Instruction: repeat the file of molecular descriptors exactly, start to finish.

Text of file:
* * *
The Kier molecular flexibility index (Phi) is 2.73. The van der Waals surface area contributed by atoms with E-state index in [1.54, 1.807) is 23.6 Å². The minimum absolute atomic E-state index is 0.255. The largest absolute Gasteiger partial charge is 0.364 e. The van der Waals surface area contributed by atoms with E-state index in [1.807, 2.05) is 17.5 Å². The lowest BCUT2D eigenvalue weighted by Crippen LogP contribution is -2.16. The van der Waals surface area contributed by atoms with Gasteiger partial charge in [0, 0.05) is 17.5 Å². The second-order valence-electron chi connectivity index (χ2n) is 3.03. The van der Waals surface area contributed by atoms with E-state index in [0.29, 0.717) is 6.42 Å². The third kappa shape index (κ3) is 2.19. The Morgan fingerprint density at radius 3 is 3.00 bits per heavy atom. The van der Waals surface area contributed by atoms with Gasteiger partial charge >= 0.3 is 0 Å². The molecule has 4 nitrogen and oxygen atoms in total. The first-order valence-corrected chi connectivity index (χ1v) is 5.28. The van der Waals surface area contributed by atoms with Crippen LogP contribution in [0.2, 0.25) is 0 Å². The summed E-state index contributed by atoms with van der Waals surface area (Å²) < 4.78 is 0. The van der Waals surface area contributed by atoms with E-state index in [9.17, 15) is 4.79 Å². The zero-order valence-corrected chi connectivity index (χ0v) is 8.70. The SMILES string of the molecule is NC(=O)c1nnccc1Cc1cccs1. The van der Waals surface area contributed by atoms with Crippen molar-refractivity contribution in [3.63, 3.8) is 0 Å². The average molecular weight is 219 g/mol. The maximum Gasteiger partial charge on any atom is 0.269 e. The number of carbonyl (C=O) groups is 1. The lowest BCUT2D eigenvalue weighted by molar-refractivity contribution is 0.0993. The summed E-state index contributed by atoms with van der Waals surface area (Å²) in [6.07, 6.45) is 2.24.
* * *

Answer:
The Kier molecular flexibility index (Phi) is 2.73. The van der Waals surface area contributed by atoms with E-state index in [1.54, 1.807) is 23.6 Å². The minimum absolute atomic E-state index is 0.255. The largest absolute Gasteiger partial charge is 0.364 e. The van der Waals surface area contributed by atoms with E-state index in [1.807, 2.05) is 17.5 Å². The lowest BCUT2D eigenvalue weighted by Crippen LogP contribution is -2.16. The van der Waals surface area contributed by atoms with Gasteiger partial charge in [0, 0.05) is 17.5 Å². The second-order valence-electron chi connectivity index (χ2n) is 3.03. The van der Waals surface area contributed by atoms with E-state index in [0.29, 0.717) is 6.42 Å². The third kappa shape index (κ3) is 2.19. The Morgan fingerprint density at radius 3 is 3.00 bits per heavy atom. The van der Waals surface area contributed by atoms with Gasteiger partial charge >= 0.3 is 0 Å². The molecule has 4 nitrogen and oxygen atoms in total. The first-order valence-corrected chi connectivity index (χ1v) is 5.28. The van der Waals surface area contributed by atoms with Crippen LogP contribution in [0.2, 0.25) is 0 Å². The summed E-state index contributed by atoms with van der Waals surface area (Å²) < 4.78 is 0. The van der Waals surface area contributed by atoms with E-state index in [9.17, 15) is 4.79 Å². The zero-order valence-corrected chi connectivity index (χ0v) is 8.70. The SMILES string of the molecule is NC(=O)c1nnccc1Cc1cccs1. The van der Waals surface area contributed by atoms with Crippen molar-refractivity contribution in [3.63, 3.8) is 0 Å². The average molecular weight is 219 g/mol. The maximum Gasteiger partial charge on any atom is 0.269 e. The number of carbonyl (C=O) groups is 1. The lowest BCUT2D eigenvalue weighted by molar-refractivity contribution is 0.0993. The summed E-state index contributed by atoms with van der Waals surface area (Å²) in [6.07, 6.45) is 2.24.